What’s hot. What’s not. Who’s in. Who’s out
By Patricia Walsh
Spring brings with it the debut of two ocean-influenced concepts never before seen in San Diego. The Gaslamp Quarter gets a taste of Las Vegas with the March opening of Osetra. In Rancho Bernardo, Pearl, also opening this month, offers the newest in cuisine from Hong Kong and China.
Osetra is the dream child of Alessandro Minutella and Vincenzo LoVerso, partners in the Gaslamp’s Greystone and Panevino. It’s designed by Marnell Corrao Associates, famous for Las Vegas monoliths, including Bellagio and the soon-to-open La Reve. Taking over the First National Bank Building at Fifth and E, Osetra is a “restaurant of tomorrow,” says operating partner Jimmy DiMatteo. Osetra integrates food with entertainment in the form of a wine tower, ice bar, lobster tank, oyster bar and open-floor design.
The three-story, climate-controlled wine tower—the world’s third tallest, behind ones in Singapore and Las Vegas—holds 10,000 bottles visible from 360 degrees. A person known as the “wine angel” is hoisted up the tower to retrieve wine selections. The restaurant’s 240 seats all offer some sort of eye candy and people-watching —the wine tower, the bar, the fish tanks, the active kitchen and the street below.
“We looked around and saw steakhouse after steakhouse and decided to bring seafood on an unparalleled scale to San Diego,” says DiMatteo, who owns Jimmy Love’s, a mainstay in the Gaslamp for the past decade. “We chose the name Osetra because it embodies the finest in seafood.” (Beluga and osetra are known to be the world’s finest caviars.)
The multimillion-dollar restaurant, open for lunch and dinner, has been three years in the planning. It has involved extensive renovation of the 100-plus-year-old building, including removal of some of the bank’s original vault doors. The largest of the building’s dwarf-sized vaults has been kept intact. A sign on the walk-in safe in the basement reads: “The oldest vault in San Diego, 1882.” It holds the restaurant’s liquor inventory.
Former San Diego Port Commissioner Susan Lew, who brought Emerald to San Diego 12 years ago, has decided she needs another jewel. She selected Pearl, a high-end restaurant with sophisticated cuisine from Hong Kong and China served in a state-of-the-art facility. (Picture laptop plug-ins and private rooms with screens for board meetings.) Unlike cavernous, bare-bones Emerald in Kearny Mesa, Pearl is aesthetically pleasing, from the restaurant’s entrance to the view of a private lake (from the all-window dining area). Swathed in red, cream and wood tones with black accents, Pearl, the former site of Anthony’s Seafood in Rancho Bernardo, was designed by Mok Wong Kin-Ming, principal of Ming Yip Design in Hong Kong. The restaurant seats 400 indoors; 80 for lakeside dining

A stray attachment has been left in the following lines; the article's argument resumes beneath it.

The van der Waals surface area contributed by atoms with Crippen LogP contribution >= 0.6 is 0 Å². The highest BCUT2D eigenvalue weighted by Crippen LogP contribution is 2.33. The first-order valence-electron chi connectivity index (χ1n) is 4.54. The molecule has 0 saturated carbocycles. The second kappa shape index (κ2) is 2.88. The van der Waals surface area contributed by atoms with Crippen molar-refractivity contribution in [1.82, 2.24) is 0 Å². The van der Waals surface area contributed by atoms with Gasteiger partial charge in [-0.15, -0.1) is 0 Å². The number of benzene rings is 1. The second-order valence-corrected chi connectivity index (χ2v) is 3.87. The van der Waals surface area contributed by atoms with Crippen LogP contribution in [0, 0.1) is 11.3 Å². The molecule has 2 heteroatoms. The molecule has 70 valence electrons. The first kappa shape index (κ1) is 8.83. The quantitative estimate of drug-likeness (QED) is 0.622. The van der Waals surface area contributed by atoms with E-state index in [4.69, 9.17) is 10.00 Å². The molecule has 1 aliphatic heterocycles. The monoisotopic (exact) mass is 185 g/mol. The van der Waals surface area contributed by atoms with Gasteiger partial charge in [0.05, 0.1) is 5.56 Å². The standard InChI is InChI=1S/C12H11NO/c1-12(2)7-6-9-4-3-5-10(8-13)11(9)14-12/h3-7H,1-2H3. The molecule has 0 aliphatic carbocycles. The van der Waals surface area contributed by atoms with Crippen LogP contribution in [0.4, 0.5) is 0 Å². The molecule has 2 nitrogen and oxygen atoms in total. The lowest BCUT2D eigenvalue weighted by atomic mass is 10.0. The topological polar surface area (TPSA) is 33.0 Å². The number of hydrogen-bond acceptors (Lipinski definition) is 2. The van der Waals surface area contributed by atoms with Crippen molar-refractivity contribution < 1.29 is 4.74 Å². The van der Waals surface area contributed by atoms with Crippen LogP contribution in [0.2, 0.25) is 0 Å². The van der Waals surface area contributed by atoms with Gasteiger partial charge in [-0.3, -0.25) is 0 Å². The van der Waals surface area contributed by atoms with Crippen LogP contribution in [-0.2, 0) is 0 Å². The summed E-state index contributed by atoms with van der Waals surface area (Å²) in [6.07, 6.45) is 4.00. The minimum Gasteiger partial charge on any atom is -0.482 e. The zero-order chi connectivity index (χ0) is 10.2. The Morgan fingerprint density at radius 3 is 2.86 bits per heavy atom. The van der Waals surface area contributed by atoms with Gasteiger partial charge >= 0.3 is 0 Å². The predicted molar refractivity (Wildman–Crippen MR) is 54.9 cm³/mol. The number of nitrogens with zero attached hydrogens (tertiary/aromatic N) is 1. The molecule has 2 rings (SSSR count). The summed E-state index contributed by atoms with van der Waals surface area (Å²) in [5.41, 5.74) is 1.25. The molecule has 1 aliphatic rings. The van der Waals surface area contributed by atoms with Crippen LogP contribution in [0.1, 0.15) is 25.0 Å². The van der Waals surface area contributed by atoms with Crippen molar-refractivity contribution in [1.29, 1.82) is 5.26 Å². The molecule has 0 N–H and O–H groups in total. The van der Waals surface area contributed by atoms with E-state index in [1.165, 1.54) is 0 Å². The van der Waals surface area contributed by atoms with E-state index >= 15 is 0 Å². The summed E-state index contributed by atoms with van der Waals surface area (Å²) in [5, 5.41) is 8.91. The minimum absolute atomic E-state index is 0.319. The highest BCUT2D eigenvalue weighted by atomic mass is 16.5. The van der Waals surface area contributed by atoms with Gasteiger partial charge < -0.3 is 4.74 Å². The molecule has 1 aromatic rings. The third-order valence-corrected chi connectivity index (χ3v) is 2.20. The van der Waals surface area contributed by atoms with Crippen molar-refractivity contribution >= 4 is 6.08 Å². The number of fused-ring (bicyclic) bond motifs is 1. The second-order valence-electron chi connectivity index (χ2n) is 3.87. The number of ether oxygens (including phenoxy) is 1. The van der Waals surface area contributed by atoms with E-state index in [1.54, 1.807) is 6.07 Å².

“I wanted San Diego to have the hottest in dining from Hong Kong,” says Lew, who travels there at least three times a year. Visitors to Pearl are greeted in the lobby with a martini bar and a live-seafood and wine display. The pairing of wine and Chinese food is one of Pearl’s nuances.
“Most people don’t think of having wine with Chinese food, but it is a perfect marriage,” says Lew, who brought in a consultant from Hong Kong to select varietals to be matched with chef Sam Wong’s cuisine. Pearl’s dinner menu of more than 200 items is written in Chinese, Japanese and English, complemented by photographs, and includes a “dieter’s delight” section. At lunch a dim sum menu is offered, featuring five different teas and an explanation of their health benefits.
Lew’s passion for authenticity extends to places guests will never see, like the kitchen. There, a rare nonslip, non-oily white marble floor imported from China supports the heart of the house.
When you’re stationed on a Navy ship, you want to get a “float” that’s got a good galley. Thanks to Terra chef Jeff Rossman, there may be more good chow to go around. A Navy officer who dined at Terra was so impressed he enlisted Rossman to give a class to 15 cooks at the 32nd Street Naval Station. It was tough, Rossman says, cooking for 75 in the Navy’s warehouse-sized galley that handles thousands of meals at a time. “They didn’t have whisks and stockpots for the small group.” But that didn’t stop Rossman and his charges from treating top brass to a meal of pumpkin raviolis, wild mushroom bisque with basil oil, Cornish game hen and a filet mignon with lobster risotto. Definitely not your father’s (or mother’s) Navy.
Contact Patricia Walsh at firstname.lastname@example.org.